Newly qualified women get a lower starting salary than men

There is a large gap between the average first salary of newly graduated female and male BSc and MSc engineers. This is the result of IDA's salary statistics.

The average starting salary of female graduates in STEM fields is lower than the salaries of their male counterparts.

When female STEM graduates land their first job, they receive on average 574 DKK less per month than their male colleagues. This is the result of a new study based on IDA's salary statistics, based on responses from 1,377 recent graduates in STEM fields. 

If you zoom in on the specific STEM fields, the difference is greatest among MScs. Here, there is a pay gap of DKK 1,376 a month. Among Engineering BScs, average starting salaries differ by over DKK 1000 per month. 

When it comes to Engineering and IT MScs, there was no notable difference between male and female graduates in terms of average starting salaries in 2022.

Even if there is little difference in some areas, Chairman of IDA's Council of Employees, Malene Matthison-Hansen, says that the general picture is nothing to celebrate.

"It is good that the difference in starting salary has shrunk for the IT and Engineering MScs. But there are still significant differences in the men's favour among the bachelors in engineering and the natural science candidates, and also in the overall picture for our newly graduated members. In general, women enter the labour market with a salary lag and thus lower pension contributions, and we know that the bigger the salary gap at the beginning of one's working life, the harder it will be to close the gap over time," she says.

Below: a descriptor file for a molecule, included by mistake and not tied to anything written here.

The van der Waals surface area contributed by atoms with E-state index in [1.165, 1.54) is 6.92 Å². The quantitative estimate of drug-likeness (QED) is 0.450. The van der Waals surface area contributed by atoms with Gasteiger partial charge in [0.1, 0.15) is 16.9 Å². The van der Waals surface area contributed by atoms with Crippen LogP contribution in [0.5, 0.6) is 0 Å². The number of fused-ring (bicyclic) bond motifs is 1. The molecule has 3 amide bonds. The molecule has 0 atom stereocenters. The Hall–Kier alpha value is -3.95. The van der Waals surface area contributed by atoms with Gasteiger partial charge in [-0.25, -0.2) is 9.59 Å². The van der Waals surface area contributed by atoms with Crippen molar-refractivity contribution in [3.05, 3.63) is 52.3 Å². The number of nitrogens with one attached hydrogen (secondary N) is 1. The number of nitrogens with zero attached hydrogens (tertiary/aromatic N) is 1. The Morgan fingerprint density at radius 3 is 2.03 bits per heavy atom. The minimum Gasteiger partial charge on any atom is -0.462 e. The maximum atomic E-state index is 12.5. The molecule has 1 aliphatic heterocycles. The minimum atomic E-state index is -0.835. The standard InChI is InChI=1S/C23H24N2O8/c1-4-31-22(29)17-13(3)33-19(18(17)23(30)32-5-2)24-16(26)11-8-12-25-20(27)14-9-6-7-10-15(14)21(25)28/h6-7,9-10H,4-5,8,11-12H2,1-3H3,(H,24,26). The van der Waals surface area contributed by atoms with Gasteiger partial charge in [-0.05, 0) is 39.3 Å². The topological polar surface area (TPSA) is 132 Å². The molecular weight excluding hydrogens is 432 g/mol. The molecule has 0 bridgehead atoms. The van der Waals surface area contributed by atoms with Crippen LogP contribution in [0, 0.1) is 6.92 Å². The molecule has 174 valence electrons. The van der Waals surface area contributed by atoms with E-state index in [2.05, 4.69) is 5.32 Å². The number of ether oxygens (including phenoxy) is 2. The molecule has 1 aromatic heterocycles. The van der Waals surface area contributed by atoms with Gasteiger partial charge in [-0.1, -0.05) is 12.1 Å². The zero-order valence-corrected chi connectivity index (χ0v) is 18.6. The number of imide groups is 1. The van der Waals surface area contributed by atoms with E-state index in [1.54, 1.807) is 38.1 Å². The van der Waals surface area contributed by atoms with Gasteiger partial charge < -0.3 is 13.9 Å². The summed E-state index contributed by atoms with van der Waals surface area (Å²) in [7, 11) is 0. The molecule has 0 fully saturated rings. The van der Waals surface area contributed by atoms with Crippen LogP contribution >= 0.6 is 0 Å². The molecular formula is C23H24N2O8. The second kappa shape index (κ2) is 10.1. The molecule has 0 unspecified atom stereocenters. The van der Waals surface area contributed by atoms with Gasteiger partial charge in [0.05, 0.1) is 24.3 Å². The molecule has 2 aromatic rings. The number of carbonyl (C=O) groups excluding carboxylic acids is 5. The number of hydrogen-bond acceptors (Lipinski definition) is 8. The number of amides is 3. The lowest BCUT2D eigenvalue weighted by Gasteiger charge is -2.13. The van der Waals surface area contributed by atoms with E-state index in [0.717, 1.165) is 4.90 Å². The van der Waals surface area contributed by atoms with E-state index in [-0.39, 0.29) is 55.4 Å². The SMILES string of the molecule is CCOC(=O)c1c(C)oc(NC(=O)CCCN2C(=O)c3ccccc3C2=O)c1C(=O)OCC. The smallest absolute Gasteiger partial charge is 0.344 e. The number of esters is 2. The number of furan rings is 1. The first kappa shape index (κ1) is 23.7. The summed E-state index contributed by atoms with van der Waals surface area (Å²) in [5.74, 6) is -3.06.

"We also know that for the members broadly there is a pay difference of around four per cent. in the men's favour, which cannot be explained on the basis of industry, seniority or educational background. There are many indications that women are generally too modest when it comes to salary negotiations. When we ask the students soon to graduate, unfortunately it also turns out that many women have much too low expectations for their starting salary," says Malene Matthison-Hansen.

She therefore encourages the new graduates to make use of all IDA's salary tools, so that you are as well prepared as possible to negotiate salary with your future employer. IDA's salary statistics and IDA's salary calculator are especially useful here.

In addition, you should also always contact the union representatives of the employer you are applying for a job with, so that you are best prepared and have a good knowledge of salary levels.

"The key word is preparation. Our legal advisers find that male graduates are very concerned about salary and the possibility of advancement, while female graduates are more focused on softer values such as well-being and the working environment. So the women actually have a healthier view of the whole job and the company they are interviewing with. But I would still encourage women to take more inspiration from men and to insist that they should be paid on a par with their male colleagues," says Malene Matthison-Hansen, who also points to openness about pay as a tool to overcome the differences.

"If we were better at talking openly about pay, and more companies also encouraged openness about pay, then that would be helpful. Fortunately, that will come soon with the recently adopted EU directive, which will require employers to be much more transparent about the salary level towards applicants. It is gratifying, because openness about pay is, in my opinion, one of the best ways to end unequal pay," says Malene Matthison-Hansen.